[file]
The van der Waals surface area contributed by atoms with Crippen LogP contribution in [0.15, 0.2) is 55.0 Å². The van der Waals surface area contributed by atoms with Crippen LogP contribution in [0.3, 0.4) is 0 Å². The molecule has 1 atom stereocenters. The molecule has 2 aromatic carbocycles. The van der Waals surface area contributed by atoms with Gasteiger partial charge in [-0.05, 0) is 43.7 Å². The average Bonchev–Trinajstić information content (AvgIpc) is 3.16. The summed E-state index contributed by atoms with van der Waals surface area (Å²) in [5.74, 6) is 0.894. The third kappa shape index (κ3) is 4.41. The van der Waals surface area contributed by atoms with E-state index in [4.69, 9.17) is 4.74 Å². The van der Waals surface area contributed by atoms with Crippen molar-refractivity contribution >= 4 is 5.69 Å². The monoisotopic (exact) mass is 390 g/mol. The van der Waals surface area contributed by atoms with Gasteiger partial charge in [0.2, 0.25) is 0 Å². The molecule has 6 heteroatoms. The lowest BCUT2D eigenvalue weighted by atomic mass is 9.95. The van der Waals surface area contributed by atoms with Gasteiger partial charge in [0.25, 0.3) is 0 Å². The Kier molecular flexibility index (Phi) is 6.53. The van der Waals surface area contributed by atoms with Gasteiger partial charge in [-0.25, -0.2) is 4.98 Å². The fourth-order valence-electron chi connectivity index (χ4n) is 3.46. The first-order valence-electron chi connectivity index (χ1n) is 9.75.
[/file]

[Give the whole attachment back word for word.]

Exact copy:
The van der Waals surface area contributed by atoms with Crippen LogP contribution in [0.15, 0.2) is 55.0 Å². The van der Waals surface area contributed by atoms with Crippen LogP contribution in [0.3, 0.4) is 0 Å². The molecule has 1 atom stereocenters. The molecule has 2 aromatic carbocycles. The van der Waals surface area contributed by atoms with Gasteiger partial charge in [-0.05, 0) is 43.7 Å². The average Bonchev–Trinajstić information content (AvgIpc) is 3.16. The summed E-state index contributed by atoms with van der Waals surface area (Å²) in [5.74, 6) is 0.894. The third kappa shape index (κ3) is 4.41. The van der Waals surface area contributed by atoms with E-state index in [4.69, 9.17) is 4.74 Å². The van der Waals surface area contributed by atoms with Crippen molar-refractivity contribution >= 4 is 5.69 Å². The monoisotopic (exact) mass is 390 g/mol. The van der Waals surface area contributed by atoms with Gasteiger partial charge in [0.2, 0.25) is 0 Å². The molecule has 6 heteroatoms. The lowest BCUT2D eigenvalue weighted by atomic mass is 9.95. The van der Waals surface area contributed by atoms with Gasteiger partial charge in [0.25, 0.3) is 0 Å². The Kier molecular flexibility index (Phi) is 6.53. The van der Waals surface area contributed by atoms with Gasteiger partial charge in [-0.25, -0.2) is 4.98 Å². The fourth-order valence-electron chi connectivity index (χ4n) is 3.46. The first-order valence-electron chi connectivity index (χ1n) is 9.75.